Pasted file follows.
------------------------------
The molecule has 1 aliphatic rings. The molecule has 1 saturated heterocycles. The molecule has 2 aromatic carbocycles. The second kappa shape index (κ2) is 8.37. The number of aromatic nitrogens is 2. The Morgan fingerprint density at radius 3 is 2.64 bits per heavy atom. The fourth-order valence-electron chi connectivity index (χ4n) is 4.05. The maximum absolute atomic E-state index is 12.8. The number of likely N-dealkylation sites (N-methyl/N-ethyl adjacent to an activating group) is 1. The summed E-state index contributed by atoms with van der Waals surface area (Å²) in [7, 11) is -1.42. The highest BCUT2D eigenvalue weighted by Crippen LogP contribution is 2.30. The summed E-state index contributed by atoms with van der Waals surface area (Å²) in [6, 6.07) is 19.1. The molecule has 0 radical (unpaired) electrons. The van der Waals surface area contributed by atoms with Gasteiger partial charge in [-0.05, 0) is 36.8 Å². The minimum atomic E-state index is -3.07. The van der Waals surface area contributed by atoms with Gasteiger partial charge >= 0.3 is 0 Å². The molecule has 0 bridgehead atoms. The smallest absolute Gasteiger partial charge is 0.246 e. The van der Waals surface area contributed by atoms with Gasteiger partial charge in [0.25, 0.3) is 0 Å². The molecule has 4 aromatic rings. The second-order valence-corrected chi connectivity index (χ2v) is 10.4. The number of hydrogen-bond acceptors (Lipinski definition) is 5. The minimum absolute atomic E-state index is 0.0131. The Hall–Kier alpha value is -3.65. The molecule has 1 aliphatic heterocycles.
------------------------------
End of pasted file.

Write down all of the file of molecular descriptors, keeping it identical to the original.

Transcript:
The molecule has 1 aliphatic rings. The molecule has 1 saturated heterocycles. The molecule has 2 aromatic carbocycles. The second kappa shape index (κ2) is 8.37. The number of aromatic nitrogens is 2. The Morgan fingerprint density at radius 3 is 2.64 bits per heavy atom. The fourth-order valence-electron chi connectivity index (χ4n) is 4.05. The maximum absolute atomic E-state index is 12.8. The number of likely N-dealkylation sites (N-methyl/N-ethyl adjacent to an activating group) is 1. The summed E-state index contributed by atoms with van der Waals surface area (Å²) in [7, 11) is -1.42. The highest BCUT2D eigenvalue weighted by Crippen LogP contribution is 2.30. The summed E-state index contributed by atoms with van der Waals surface area (Å²) in [6, 6.07) is 19.1. The molecule has 0 radical (unpaired) electrons. The van der Waals surface area contributed by atoms with Gasteiger partial charge in [-0.05, 0) is 36.8 Å². The minimum atomic E-state index is -3.07. The van der Waals surface area contributed by atoms with Gasteiger partial charge >= 0.3 is 0 Å². The molecule has 0 bridgehead atoms. The smallest absolute Gasteiger partial charge is 0.246 e. The van der Waals surface area contributed by atoms with Gasteiger partial charge in [0.25, 0.3) is 0 Å². The molecule has 4 aromatic rings. The second-order valence-corrected chi connectivity index (χ2v) is 10.4. The number of hydrogen-bond acceptors (Lipinski definition) is 5. The minimum absolute atomic E-state index is 0.0131. The Hall–Kier alpha value is -3.65. The molecule has 1 aliphatic heterocycles.